- Avoid neon colours and overly flashy clothes
“Both men and women have to be cautious with bright colours,” Patcher says. Clothes that are too flashy can be distracting and the visual equivalent of shouting.
Don’t be too sexy
Not only is wearing inappropriate clothing distracting, it can also give off an inaccurate impression. Avoid too-short hemlines, too-tall heels, plunging necklines, and exposed under garments. “A lot of women are oversexualized in the office,” says Williams. “You can wear a V-neck shirt, but make sure you keep your legs covered. People end up discrediting themselves by looking too provocative.” Pachter agrees: “What do you want to be remembered for? What you wore or what you said?”
Wearing nude pantyhose is hip
Ever since Kate Middleton started wearing pantyhose in public, it quickly became stylish again. “It gives you a more finished look,” Pachter says.
Get regular pedicures
Williams tells us one of her biggest pet peeves is when women wear open-toed shoes without getting pedicures. “If you’re going to show your toes, make sure your toes are well-groomed,” she says.
- Don’t over-accessorise
Accessories are meant to complement your outfit, not overpower it. “I once met a woman who had a ring on every finger,” Pachter says. “You couldn’t look at anything else.”
- Your jewellery shouldn’t make noise
It’s really distracting when someone’s dangly bangles make noises when they move their arms, says Williams.
Avoid ankle socks with slacks
When you cross your legs and the pants slightly lift up, no skin should be showing, says Pachter. Your socks need to be an appropriate length.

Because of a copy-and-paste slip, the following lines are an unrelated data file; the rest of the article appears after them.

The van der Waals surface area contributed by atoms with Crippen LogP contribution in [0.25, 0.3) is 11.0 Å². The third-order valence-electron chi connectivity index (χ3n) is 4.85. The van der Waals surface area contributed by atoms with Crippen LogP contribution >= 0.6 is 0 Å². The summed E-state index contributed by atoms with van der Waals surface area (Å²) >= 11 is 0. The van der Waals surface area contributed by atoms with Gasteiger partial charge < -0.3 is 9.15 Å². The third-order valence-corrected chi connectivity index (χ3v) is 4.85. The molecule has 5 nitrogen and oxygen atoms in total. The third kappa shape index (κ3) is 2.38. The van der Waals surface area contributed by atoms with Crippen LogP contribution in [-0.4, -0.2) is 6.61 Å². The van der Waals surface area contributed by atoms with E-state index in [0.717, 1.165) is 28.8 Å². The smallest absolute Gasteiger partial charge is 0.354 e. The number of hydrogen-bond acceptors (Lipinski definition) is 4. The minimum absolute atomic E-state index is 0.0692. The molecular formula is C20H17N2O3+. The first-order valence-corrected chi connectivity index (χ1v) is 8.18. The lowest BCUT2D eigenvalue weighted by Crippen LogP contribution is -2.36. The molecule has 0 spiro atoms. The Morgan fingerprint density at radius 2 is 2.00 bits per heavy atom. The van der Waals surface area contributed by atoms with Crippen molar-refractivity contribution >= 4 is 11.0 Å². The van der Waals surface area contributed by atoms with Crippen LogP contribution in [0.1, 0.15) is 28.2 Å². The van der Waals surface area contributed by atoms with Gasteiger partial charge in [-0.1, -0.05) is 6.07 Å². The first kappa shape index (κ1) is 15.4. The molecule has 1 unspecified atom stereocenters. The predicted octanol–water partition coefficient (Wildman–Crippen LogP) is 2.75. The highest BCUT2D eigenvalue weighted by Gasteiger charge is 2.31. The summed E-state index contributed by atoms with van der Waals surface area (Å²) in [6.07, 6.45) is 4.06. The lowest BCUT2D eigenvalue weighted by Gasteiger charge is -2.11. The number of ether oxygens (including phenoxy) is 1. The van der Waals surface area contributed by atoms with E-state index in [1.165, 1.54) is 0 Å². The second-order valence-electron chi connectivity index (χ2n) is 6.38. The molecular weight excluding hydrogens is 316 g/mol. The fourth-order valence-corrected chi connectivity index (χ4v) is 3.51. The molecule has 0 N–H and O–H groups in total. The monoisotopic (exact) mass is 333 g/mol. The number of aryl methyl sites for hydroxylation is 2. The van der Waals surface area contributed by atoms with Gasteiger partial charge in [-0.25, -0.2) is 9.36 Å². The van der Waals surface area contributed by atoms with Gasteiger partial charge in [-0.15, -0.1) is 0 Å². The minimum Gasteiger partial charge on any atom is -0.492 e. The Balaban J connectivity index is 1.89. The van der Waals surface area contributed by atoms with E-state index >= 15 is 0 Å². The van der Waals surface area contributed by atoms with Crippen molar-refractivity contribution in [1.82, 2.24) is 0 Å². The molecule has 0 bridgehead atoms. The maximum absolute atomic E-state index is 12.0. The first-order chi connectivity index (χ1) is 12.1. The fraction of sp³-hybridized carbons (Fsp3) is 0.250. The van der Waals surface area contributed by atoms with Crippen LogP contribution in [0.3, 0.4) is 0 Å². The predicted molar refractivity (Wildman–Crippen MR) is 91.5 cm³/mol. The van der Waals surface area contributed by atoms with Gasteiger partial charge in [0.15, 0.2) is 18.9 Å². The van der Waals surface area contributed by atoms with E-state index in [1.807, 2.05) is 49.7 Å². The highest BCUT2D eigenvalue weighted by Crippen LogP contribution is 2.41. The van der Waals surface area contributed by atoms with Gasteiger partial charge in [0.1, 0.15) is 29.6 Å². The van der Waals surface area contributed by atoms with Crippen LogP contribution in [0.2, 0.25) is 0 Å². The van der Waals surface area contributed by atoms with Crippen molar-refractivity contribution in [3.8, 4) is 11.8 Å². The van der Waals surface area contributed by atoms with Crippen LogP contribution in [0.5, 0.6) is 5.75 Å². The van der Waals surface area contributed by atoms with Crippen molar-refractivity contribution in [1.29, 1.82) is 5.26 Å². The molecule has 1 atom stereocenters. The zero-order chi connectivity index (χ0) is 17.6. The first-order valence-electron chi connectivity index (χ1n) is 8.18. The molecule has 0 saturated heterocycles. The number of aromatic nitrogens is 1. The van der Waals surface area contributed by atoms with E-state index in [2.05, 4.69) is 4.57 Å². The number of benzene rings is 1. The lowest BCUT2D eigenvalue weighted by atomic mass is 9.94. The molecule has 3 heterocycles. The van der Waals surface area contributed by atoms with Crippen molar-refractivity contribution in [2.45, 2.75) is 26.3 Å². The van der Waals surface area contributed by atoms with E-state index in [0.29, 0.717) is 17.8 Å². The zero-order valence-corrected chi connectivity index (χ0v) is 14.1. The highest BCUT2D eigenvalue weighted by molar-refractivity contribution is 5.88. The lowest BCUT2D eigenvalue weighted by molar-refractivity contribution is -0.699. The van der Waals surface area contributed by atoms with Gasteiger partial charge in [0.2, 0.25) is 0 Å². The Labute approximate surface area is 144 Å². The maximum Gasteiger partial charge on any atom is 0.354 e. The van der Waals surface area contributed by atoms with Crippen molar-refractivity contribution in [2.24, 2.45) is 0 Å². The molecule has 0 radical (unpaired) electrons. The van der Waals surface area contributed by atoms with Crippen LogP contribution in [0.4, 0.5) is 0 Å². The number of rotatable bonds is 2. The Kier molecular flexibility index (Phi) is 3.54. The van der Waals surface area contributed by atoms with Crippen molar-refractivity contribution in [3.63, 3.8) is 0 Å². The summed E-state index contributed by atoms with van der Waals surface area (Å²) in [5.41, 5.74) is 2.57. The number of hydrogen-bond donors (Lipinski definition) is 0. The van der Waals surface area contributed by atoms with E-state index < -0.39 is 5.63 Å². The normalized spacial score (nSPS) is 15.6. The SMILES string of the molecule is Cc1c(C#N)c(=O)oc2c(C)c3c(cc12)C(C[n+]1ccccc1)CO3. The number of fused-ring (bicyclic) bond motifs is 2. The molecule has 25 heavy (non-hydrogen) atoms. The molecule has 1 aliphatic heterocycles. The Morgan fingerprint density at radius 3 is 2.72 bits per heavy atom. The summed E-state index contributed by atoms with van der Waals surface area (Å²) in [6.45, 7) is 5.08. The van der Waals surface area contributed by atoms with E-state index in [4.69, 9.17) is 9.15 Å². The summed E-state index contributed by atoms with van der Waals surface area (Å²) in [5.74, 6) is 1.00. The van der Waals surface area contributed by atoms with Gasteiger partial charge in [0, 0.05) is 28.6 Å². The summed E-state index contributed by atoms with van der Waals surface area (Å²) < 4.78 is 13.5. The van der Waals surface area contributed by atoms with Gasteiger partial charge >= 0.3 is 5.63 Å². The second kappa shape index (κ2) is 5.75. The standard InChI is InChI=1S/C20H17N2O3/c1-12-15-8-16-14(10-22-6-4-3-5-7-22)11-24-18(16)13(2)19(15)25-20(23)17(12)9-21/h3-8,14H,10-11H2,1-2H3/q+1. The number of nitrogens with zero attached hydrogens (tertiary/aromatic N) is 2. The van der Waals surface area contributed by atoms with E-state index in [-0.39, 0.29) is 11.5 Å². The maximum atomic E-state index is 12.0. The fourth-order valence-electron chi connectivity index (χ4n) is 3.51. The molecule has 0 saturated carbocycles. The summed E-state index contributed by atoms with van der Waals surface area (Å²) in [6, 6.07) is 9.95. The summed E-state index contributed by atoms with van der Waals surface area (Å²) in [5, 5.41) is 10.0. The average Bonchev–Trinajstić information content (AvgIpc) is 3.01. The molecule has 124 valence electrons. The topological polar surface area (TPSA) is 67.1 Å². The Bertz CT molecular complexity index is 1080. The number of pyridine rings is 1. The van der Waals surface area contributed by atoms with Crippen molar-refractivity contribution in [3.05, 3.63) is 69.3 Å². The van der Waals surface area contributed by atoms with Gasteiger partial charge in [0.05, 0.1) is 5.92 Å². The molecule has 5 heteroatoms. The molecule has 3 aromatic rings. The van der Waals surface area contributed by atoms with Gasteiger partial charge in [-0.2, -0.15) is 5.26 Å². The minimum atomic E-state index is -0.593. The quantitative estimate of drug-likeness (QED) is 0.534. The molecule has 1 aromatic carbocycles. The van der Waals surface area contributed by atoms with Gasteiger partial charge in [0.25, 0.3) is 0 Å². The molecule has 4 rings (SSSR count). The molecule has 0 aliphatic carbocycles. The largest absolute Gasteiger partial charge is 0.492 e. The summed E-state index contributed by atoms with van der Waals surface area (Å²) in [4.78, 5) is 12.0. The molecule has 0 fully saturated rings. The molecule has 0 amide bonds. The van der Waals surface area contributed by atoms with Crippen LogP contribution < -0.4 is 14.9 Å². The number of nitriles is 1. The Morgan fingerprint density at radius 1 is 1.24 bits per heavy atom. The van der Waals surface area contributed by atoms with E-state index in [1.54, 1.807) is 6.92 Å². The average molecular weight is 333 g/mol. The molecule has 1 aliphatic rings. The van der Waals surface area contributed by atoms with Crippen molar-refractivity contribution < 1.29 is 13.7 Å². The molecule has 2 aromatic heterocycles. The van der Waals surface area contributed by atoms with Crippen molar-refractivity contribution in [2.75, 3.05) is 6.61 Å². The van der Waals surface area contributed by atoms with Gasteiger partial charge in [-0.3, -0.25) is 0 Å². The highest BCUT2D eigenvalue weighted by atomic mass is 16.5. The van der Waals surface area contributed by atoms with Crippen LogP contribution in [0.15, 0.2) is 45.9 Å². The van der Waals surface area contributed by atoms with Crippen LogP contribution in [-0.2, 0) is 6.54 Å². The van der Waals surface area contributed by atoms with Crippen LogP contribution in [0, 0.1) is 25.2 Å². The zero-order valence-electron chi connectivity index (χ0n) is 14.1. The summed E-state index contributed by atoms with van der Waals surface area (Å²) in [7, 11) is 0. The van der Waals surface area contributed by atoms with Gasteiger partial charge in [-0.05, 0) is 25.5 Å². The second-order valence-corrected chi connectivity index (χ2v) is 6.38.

Facial hair shouldn’t overwhelm your face – this could be controversial
No matter how much you want to grow a full, bushy beard, it just might not work for you. Think about it like a haircut — not every cut is going to look good on every person, says Adam P. Causgrove, CEO of The American Moustache Institute. How do you know what style will look good on you? Determine what kind of face shape and features you have. Then find others with similar features who are already sporting moustaches and beards, and experiment with their cut and style.
- Grow facial hair on a weekend or vacation
You want to look like you’ve grown hair on purpose instead of just being lazy and not shaving, says Causgrove. Williams advises using a weekend or vacation time to grow beards out, because “spotty beards make men look like 18-year-olds.”
- Trim your beard
Facial hair needs to be kept trim and tidy to maintain a professional look. Causgrove advises doing some research on the proper device. Electric razors can be good for short, trimmed beards, and scissors are better for moustaches, he says.
- A goatee is rarely a good idea
Any hair that’s under your lower lip that isn’t a beard is not a good idea, says Pachter. “Do you want to be the only person [with it]? It may work for you, it may work against you, but you need to make that decision for yourself,” she warns.
This article is courtesy of: http://www.executivestyle.com.au
Related ‘Careers advice’ articles from Dovetail:
Fashion in the workplace
Find your dream job and keep it
Employees changing job to get a pay rise
5 reasons taking a holiday is good for your career